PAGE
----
Mind the Ledbetter Gap

Quick read for some “man’s approach” v. “woman’s approach” action.  See the Ledbetter Gap–the idea that employees’ ordered preferences may explain salary disparity better than employer psychology–play out before your very eyes.

From ATL:

Dear ATL,

Like many 2009 grads, I’m jobless, but not workless. I started an unpaid internship for a local government in January. They’ve been giving me a full caseload (as much as they give other employed attorneys), but no indication that they’re ready to hire me. At what point should I take a stand? And what should I say?

Taxation without Representation

Comes her response:

Dear Taxation Without Representation,

Nothing is more infuriating than when people expect you to do the job for which you were hired. When you accepted the unpaid internship two months ago, you sent SEVERAL telepathic messages indicating that you would accept the job on the condition that it would transform into a paid position in eight weeks or less. Even though you agreed to work for free in exchange for valuable resume-building experience, there’s no reason why you shouldn’t be entitled to a salary, 20 vacation days and a lump sum gross-up for accrued hours to date.Your employer’s failure to acquiesce to these reasonable demands is outrageous and potentially illegal.

If you bring the payment issue up with your job head on, they’ll probably use underhanded tactics like citing to your “internship agreement” or your “eight weeks on the job.” Seasoned attorneys will recognize these as red herrings, but lawyers with less experience like you may fall prey to such specious arguments. Accordingly, your best bet is to drop subtle hints that you’d like to get paid. That may mean changing your name to a symbol and writing the word “slave” on your cheek or spending lunch hour singing chain gang work songs and pretending to dig a ditch by the vending machines. If you still fail to get the message across, you can quit and become a hero to all interns who resent the very nature of their engagements. Or, you can spend the rest of your internship being an intern.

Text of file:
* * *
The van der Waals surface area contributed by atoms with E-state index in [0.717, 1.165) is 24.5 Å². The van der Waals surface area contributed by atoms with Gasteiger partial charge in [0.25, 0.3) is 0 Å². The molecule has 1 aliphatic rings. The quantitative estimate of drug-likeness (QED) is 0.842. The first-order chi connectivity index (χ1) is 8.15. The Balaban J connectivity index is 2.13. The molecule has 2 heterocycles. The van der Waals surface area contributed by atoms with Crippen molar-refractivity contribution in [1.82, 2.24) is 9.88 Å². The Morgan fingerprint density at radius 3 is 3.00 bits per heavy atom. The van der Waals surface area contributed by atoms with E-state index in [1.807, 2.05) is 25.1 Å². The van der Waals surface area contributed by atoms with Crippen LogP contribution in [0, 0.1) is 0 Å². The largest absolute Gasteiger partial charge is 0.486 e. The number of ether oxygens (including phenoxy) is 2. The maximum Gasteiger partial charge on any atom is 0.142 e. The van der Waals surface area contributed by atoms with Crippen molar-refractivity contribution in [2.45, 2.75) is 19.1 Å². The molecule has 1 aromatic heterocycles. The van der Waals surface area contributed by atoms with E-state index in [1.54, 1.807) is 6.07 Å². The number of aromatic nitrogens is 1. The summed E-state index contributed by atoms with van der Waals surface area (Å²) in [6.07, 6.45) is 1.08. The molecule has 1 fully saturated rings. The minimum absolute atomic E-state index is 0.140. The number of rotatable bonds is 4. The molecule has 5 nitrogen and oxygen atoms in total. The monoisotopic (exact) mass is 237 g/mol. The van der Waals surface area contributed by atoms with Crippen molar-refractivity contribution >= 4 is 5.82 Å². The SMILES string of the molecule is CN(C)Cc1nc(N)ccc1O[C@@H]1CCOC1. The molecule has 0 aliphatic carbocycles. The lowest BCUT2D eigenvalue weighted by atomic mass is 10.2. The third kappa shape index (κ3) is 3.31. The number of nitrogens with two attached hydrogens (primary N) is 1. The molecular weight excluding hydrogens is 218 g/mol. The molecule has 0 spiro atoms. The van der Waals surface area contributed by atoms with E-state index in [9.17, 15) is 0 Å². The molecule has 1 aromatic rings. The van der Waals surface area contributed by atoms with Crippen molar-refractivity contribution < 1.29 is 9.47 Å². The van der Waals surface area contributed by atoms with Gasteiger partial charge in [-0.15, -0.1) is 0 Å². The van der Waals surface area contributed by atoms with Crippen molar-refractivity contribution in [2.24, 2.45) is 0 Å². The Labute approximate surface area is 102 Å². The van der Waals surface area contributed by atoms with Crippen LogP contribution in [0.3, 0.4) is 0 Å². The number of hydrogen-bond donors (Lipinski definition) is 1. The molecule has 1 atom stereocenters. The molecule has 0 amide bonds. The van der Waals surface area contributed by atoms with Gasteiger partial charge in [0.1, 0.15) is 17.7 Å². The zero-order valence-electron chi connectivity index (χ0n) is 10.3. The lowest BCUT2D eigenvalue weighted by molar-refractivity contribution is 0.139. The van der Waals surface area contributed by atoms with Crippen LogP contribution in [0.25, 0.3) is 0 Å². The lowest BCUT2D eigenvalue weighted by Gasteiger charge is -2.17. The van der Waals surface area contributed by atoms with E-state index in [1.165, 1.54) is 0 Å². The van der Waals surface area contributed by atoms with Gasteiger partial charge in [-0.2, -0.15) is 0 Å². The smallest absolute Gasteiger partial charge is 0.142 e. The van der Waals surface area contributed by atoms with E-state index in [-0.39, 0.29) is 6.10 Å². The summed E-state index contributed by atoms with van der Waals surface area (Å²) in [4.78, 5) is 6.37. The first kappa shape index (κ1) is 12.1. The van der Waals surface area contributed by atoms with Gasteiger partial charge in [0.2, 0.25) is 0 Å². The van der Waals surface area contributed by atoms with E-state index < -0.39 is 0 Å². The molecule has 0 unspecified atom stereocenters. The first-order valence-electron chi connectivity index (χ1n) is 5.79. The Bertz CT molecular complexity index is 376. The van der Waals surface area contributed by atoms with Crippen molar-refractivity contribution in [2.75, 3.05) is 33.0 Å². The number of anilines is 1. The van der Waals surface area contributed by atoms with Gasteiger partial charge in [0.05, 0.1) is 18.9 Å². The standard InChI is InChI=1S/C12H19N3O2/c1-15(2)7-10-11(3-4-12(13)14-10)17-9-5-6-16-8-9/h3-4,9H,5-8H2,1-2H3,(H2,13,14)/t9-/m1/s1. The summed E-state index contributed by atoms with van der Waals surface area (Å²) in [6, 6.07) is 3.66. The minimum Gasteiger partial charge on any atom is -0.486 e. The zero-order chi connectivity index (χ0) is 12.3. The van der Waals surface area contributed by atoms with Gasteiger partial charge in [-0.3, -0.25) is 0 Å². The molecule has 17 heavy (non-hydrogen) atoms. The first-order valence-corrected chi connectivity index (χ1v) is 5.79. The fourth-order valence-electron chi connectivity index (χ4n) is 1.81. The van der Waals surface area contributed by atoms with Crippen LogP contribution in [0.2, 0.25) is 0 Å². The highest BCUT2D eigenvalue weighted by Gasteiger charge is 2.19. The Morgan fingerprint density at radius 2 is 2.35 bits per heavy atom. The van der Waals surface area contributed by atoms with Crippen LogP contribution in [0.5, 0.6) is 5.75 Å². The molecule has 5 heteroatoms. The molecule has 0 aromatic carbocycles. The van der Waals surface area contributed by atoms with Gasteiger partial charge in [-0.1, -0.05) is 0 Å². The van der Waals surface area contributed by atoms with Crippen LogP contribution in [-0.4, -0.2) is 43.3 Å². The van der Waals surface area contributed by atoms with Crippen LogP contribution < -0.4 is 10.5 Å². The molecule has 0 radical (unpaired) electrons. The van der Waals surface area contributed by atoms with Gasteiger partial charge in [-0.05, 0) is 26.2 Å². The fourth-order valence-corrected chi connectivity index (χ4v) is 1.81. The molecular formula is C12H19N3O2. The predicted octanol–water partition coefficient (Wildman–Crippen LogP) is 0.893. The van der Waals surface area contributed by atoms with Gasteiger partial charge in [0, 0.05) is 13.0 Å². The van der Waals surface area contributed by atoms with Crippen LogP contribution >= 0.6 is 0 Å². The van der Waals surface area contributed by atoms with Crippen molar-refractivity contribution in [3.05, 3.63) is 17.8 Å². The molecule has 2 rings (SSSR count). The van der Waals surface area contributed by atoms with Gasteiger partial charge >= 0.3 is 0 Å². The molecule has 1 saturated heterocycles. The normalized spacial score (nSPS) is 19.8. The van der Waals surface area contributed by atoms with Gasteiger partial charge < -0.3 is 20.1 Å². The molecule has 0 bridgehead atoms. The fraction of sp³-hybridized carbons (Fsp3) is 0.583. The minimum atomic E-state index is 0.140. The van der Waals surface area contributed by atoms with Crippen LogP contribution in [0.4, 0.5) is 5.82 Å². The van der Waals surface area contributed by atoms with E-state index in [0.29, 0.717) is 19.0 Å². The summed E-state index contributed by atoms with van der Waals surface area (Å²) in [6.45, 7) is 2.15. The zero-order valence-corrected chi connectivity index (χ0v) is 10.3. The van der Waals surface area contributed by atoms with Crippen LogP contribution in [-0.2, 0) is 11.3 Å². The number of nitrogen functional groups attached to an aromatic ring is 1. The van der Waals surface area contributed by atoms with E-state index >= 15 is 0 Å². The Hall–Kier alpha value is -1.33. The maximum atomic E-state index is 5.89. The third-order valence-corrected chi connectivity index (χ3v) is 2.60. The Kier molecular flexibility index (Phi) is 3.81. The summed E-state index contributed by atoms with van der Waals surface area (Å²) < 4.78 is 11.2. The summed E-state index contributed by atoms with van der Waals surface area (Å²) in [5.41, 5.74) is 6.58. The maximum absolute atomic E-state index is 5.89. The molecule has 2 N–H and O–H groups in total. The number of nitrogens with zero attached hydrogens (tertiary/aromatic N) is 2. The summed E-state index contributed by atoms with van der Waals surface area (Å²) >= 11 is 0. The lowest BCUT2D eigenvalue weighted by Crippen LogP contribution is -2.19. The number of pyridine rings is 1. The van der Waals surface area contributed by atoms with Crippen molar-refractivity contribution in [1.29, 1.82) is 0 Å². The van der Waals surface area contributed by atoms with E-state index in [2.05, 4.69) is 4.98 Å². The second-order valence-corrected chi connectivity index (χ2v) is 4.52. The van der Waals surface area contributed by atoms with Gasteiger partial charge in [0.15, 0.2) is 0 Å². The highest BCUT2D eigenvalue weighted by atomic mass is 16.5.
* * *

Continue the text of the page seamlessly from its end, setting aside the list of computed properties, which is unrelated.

Your friend,

Marin

While he replies:

Sure, listen to Marin. Play it safe, accept your limitations, remain beaten and cowardly. Hell, while your at it why not just buy ladies scented body wash and start watching Leno. I mean, if you listen to Marin, it won’t be long before life officially passes you by. Just make it obvious so people with important things to do don’t waste any of their precious time on you.
Look man, fortune favors the bold. Nobody is going to give you anything in this life, you have to stand up and take it. Reach down towards your crotch and see if there is anything dangling there. Are you solid? If so, I think it’s time you started to stake your own claim to this world. There’s a Guinness commercial about this.

Of course you should ask for the money. What’s the worse that can happen? They say “no”? Who cares? Only losers and Democrats are afraid of the word “no.” Winners understand that “no” is just a starting point; it’s the beginning of a negotiation, not the end.

Nobody wants to pay for anything these days. It makes perfect sense to me that government expects you to work for free. Obviously, you had to agree to those terms in order to get in the door. No matter how little you think you can live on, there’s always some competitor willing to do your job for just a little bit less. But now that you have your foot all up in the door, you should absolutely try to get some money out of it.

You don’t think you are worthless, do you? Of course not. I’d walk in there with nothing but my d*** in my hand and tell them to put the money on the table.

— The Confidence Man

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